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Why Professional Writers Need a Blog. Or Not.

A guest post by Larry Brooks of Storyfix.com

Pardon the cryptic title.  Not trying to sound hip or flip.  Just going straight at it.

Today’s title is literal.  Rather than the traditional try for a killer hook, what you see above is actually the point.

Not recommended as a default blogging best-practice, by the way, but sometimes you have to color outside the lines to paint the desired picture.

If you write for money as an independent contractor (versus, say, the staff obituary writer at the local daily), and if you intend to grow and sustain your client base, you should have a website.  Period.

If you’re any other type of professional writer who has to buy your own health plan, you need a website, too.  But there’s a question you need to answer first.

The Question

These days – and here comes the aforementioned point – you need to decide what kind of website is optimal for what you intend to accomplish.  And this is, as Shakespeare first wrote in a little ditty he called Hamlet, the rub.

This is gospel – as is that rub – for freelance writers in any venue, niche or media: copywriters, ghostwriters, grant writers, novelists, essayists, columnists, non-fiction authors, resume writers, technical writers, speech writers, PR and marketing and training consultants… and to a lesser extent, even screenwriters.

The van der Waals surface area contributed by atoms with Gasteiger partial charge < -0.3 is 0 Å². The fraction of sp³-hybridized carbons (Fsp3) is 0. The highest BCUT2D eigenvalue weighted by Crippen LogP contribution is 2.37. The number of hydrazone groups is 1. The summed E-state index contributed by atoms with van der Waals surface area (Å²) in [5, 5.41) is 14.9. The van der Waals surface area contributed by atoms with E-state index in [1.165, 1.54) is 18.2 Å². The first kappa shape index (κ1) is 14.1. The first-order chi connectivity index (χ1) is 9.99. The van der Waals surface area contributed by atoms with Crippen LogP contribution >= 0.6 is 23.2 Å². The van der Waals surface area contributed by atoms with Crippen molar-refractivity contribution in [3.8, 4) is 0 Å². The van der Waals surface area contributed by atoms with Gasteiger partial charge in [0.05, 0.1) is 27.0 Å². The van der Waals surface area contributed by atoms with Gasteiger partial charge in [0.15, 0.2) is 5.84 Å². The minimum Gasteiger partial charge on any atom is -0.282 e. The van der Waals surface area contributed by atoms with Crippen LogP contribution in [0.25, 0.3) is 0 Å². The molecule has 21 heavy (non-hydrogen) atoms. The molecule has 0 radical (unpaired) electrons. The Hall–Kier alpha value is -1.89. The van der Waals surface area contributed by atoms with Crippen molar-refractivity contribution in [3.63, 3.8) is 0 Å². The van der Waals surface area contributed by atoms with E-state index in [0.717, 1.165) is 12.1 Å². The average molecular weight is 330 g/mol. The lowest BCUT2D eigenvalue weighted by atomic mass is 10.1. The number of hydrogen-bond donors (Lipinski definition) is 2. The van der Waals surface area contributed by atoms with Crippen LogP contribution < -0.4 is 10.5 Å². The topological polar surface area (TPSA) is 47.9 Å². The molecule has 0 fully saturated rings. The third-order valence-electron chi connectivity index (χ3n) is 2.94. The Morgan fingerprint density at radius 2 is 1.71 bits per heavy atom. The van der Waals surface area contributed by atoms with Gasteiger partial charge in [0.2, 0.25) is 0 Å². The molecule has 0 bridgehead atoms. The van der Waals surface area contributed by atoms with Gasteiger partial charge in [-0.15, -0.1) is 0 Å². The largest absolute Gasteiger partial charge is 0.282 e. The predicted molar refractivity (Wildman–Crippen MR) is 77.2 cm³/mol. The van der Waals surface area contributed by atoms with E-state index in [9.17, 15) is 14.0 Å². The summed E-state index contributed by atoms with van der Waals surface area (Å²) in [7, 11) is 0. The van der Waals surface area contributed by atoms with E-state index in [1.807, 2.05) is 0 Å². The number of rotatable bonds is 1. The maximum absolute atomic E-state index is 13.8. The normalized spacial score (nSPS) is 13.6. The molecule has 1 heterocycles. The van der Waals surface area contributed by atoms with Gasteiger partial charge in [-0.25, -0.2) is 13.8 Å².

Lesser in that case because, let’s be honest, Jerry Bruckheimer isn’t going to hire you because he found and liked your killer URL. 

Otherwise, if you’re a writer out there on your own, you absolutely need to be online.

So the question is no longer… do I need a website

The question has become… what kind of website should I have?

Which, if Shakespeare were online schlepping his services as a playwright (funny spelling, that one; why the hell isn’t it playwrite?) he would rewrite as: to blog or not to blog, that is the question.

The answer just might surprise you.

What color is your freelance shingle?  

A website is the contemporary equivalent of a yellow pages ad, or a listing in a trade directory, or a flyer you leave on windshields in the stadium parking lot.  It’s your digital calling card.  

In essence, an advertisement.  The shingle you hang out in front of your virtual place of business.

Here I am.  Find me.  Hire me.  Love me.

The “or not” part means that a blog, per se, might not be the optimal choice for your particular shingle.  For some it might actually be self-servingly counter-productive.

So let’s cut to the chase.

For professional freelance writers and authors it boils down to two choices: a blog, or an “official website.”

Get that one wrong and you may pay a price.

The difference is significant. 

Not every writer needs a blog.  Yet some writers – many writers – absolutely do need a blog. 

Many may benefit from both.